On the other hand, a restaurant I go to at least once a week greets me by name and has a beer on my table before I can sit down! I regularly tip 25% and up there.

 
At 3:14 PM , Anonymous TheInsaneWaiter said...

Now I have never said you need to tip for terrible service. Bad service deserves around 10%, depending on the situation. I'll get into this more at a later time.

It's when people tip like shit for recieving great service that I have a problem with, or people who don't tip because they don't care what we make because that's not their problem. Once again I will get into this at a later time.

 
At 10:36 PM , Anonymous Anonymous said...

One afternoon I treated my younger sister to lunch. It was a slower day and it was a small town restaurant, our bill came up to around $17.00 for everything, give or take a little. We had the nicest waitress in the world which is saying a lot, since she was waiting on two girls under the age of 20 at the time. She was friendly, stopped to talk to us about different things and just made sure we enjoyed being there.

As we're about ready to leave, I realize I have a $20.00 on me, but my debit card is no where to be found (never did find it, had to call the bank and get a new one)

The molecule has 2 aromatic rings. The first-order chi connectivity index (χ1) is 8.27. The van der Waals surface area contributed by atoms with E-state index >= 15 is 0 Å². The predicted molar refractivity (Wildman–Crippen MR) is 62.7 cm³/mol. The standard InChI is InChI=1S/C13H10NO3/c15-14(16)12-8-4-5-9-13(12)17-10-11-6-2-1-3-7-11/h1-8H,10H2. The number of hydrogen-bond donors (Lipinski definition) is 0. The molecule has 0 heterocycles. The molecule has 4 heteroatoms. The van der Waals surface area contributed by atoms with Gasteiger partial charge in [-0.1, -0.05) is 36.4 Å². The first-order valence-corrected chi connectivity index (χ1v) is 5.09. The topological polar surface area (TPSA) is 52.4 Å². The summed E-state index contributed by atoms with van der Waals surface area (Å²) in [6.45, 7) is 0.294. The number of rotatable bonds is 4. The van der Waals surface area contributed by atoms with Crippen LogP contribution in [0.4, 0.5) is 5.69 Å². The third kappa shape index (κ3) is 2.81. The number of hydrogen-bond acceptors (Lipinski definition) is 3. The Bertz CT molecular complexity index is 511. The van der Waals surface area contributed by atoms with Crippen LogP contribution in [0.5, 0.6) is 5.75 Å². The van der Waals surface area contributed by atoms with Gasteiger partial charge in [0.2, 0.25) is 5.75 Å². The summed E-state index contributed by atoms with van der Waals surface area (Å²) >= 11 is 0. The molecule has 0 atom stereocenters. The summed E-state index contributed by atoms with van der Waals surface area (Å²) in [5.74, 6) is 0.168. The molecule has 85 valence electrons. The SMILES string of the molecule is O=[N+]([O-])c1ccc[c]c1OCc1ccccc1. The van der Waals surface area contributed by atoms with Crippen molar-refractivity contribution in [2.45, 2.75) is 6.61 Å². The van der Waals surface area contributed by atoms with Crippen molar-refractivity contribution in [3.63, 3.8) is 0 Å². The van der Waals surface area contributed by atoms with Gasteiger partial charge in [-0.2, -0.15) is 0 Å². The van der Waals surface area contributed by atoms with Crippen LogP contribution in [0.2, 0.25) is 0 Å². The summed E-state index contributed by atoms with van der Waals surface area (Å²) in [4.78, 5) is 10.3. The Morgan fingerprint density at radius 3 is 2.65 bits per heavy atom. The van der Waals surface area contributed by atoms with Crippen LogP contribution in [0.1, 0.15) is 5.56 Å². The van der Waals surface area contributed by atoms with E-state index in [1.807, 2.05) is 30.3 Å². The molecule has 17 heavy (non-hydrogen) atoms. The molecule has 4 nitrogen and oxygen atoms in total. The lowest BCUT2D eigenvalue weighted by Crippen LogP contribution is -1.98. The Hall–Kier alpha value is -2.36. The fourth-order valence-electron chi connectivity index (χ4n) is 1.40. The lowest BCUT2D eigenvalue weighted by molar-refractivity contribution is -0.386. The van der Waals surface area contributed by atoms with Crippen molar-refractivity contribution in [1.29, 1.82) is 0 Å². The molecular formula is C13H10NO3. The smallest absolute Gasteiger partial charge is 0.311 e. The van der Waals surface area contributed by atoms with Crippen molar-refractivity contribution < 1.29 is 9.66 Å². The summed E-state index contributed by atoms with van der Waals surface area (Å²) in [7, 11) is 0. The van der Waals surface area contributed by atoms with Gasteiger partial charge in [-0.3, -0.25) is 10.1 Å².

The waitress was very kind about it, but we felt terrible just leaving her a couple dollars for a tip. Needless to say, we stopped back in a few days later and each of us left her a $10.00 tip for her, after she served us ice cream. (Cost roughly $5.00 total for both our ice creams)

So you see, it works both ways. A waiter will remember a bad tipper, but a customer is going to remember an exceptional server as well. Though, I tend to tip well as long as the service is good no matter what.

Just know there IS hope! Some of us really do appreciate and respect our servers.

 
At 1:03 PM , Blogger Denise said...

I'm a server at a high end place here in Nashville. I treat everybody the same even if I've waited on them before and they were bad tippers. This is because I respect myself and don't feel that by being rude I'm accomplishing anything. Rudeness won't make a lightbulb go off in the heads of bad tippers or arrogant people.
I agree with what someone commented on about people who have less money being more generous. I'm a generous tipper, especially when I'm drunk.;)

I don't see a problem bashing McDonald's employees, by the way. I despise them for everything they are. I am reminded of a small clip of an interview at the end of the German film "Downfall", which was about the last ten days of Hitler's life. It was with Traudi, Hitler's secretary, who said she didn't know about the camps or of the way the Jews were treated (!!) and that when she learned of it she realised that it was no excuse to be young, that one could find things out. If you work for McDonalds, you are fair game as far as I'm concerned.

 
At 6:33 PM , Anonymous Anonymous said...

Psst...When telling others to be articulate maybe check your grammar. "Your" is possessive; "you're" is a contraction of you are.